the day on which it was to take place. The inscription
wliich is copied below is taken from a small bone ticket
of this sort, and announces for the 4th of March in the
year of the city 673, the appearance of a favourite
Etruscan gladiator.* Pompeii, in its own ruins, and in
the pages of Tacitus, curiously illustrates the import-
ance which the people attached to their spectacles. A
coarse schoolboy group of figures, scratched on a wall in
the street of the Mercuries, is explained by an inscrip-
tion in an almost illegible hand and in bad Latin, as re-
ferring to a story told by the historian.t About three
years before the first earthquake which shook Pompeii,
a quarrel took place, at an exliibition of gladiators there,
between the townsmen and some visiters from the
neighbouring Nuceria. Several of the strangers were
killed, and their municipality complained to Nero and
his senate, who found the Pompeians in the wrong, and
gravely punished them by depriving their city of all
public spectacles for ten years. These bloody dissen-
sions of the circus had likewise their comic side. The
newspapers related that, at the funeral of a favourite
charioteer of the Red Faction, one of his partisans, in
despair, threw himself into the pile, and was consumed ;
but the other factions, jealous of so triumphant a testi-
mony to the merit of the deceased, spread a malicious
report that the man, having been made giddy by the
perfumes, had fallen into the flames by accident.;}:

When we turn to those recreations that consumed the
time of the rich and noble in the empire, we find the
common spectacles of the theatres and circus as eagerly
attended by them as by the poor. But there still
remained a taste for literature, which, never extinct,

* BATO-ATTALENI. SVectatus Ante Bie^n IV ^onas
MAR^m.v Lucio SVL/a Quinto METello ConsuHhus. Catalogue
du Musee Dodwell, Rome, 1837. The Roman capitals alone are
on the tablet : the Italic letters are those which we have to supply
in order to complete the sense.

■f Taciti Annal. hb. xiv. cap. 17.

X Plinii Hist. Nat. lib. vii, cap. 53.



acquired great power during some reigns, and these
not always the best. The gazettes already described,
the constant pasquinades, and the scandalous memoirs
which speedily arose, ministered a debasing aliment to
the taste for reading ; though the libraries were gradually
less frequented by the nobility in general, and fewer
auditors were attracted by those recitations of poetry,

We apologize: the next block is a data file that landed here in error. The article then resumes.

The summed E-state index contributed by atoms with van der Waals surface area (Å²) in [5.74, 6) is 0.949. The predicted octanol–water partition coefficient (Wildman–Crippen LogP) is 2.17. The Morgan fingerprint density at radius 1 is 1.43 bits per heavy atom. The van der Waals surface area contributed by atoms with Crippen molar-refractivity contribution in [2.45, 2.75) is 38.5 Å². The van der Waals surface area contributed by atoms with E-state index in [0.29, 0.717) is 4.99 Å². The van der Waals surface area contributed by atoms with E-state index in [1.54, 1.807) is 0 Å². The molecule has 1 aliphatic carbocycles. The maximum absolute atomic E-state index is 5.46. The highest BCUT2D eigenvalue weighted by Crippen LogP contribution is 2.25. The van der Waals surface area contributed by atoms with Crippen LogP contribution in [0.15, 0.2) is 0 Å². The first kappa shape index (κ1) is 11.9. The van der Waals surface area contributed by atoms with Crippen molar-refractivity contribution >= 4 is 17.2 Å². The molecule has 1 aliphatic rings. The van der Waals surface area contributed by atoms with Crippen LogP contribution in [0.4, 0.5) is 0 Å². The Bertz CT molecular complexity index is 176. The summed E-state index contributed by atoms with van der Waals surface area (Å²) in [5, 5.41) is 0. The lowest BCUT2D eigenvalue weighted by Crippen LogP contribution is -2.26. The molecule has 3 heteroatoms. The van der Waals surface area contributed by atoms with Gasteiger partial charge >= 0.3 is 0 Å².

which Horace describes with such affected hoiTor,
Juvenal with such morosely-sincere contempt, and Pliny
with so much quiet pleasantry.*

But the recitations subsisted longer in a peculiar form,
which is too curious to be left unnoticed. There w^ere
many Improvvisatori among the ancient Italians as well
as among the modern : and the drama was not the only
species of extemporaneous poetry, nor the low actors the
only fluent declaimers. "We can trace the improvised
versification at court and in the palaces of the great
through the whole duration of the empire, and the list of
its votaries includes several illustrious names.t We find
among them the old satirist Lucilius, the emperors
Augustus and Titus, the poet Lucan, and, as the most
famous and most ready of all, the poet Statins. Tlie
Eumolpus of Petronius, by his impassioned recitations in
the picture-gallery and at the banquet, fills up the only
link required to complete the analogy between the classi-
cal and the modern improvvisatori, by showing that the
ancient extemporized verses were occasionally declaimed
on the spot without being written down. When they
were committed to -writing, they formed such collections
as the Sylvae of Statius, which are genuine specimens of
this class.

It is interesting to remark one other feature in the
favourite amusements of the palace and the nobles,
namely, their theatrical turn and aspect, which are well
illustrated by the court-pageants in the reign of Nero.

* Horatii lib. i. Satir. iii. v. 85-89. Javenalis Satir. i. ad init.
Plinii lib. i. epist. 13.

■\- Raoul-Rochette, L'Iraprovisation Poetique chez les Romahis
Memoires de Flnstitut Royal : Classe d'Histoire, torae v., 1821.


"We may take, as the first instance, a sort of masque
which that ingenious debauchee exhibited shoi-tly before
he set fire to the city ; and though the licentiousness of the
scene must be passed over without description, its pic-
turcsqueness was very striking. In the Gardens of
Agrippa, covering tlie ground behind the Pantheon, lay
a large excavated lake, skirted by groves and pleasure-
houses. Nero launched on the water an artificial float-
ing island, representing a foreign landscape, through
which he and his courtiers wandered amidst groups of
exotic birds and rare quadrupeds. Galleys adorned with
gold and ivory, and rowed by beautiful youths, towed
the raft round the lake, on whose margin, as evening
fell, innumerable lamps were suddenly lighted up, and
illuminated the green alleys, where nymphs appeared
singing and sporting beneath the shade.* The rage
ibr masking which then prevailed is caricatured with
great force in Trimalchio's feast in Petronius; and
one other example will set it in a difi^erent light. A
good many women of rank, weary of restraint, and not
indisposed for the wildest license, caused booths to be
erected in the avenues of trees which lined the wharf of
Augustus, between the Aventine and the city- wall ; and
they then opened these booths as public taverns, in
which they themselves attended, disguised as waiting-
girls. Nero, delighted with the whim, not only carried
his whole court to patronize the new pleasure-gardens,
but distributed money with injimctions that it should
be spent there. The disgraceful incidents which accom-
panied this wicked jest, were beheved by contemporaries
to have done more than any other folly of that reign to
deteriorate the morality of Rome.t

Industry and Commerce.
We may now glance at the industry of the ancient

• Taciti Anna), lib. xv. cap. 37.
•f Ibid. lib. xiv. cap. 15.


Romans, and, in the first place, at their rural eco-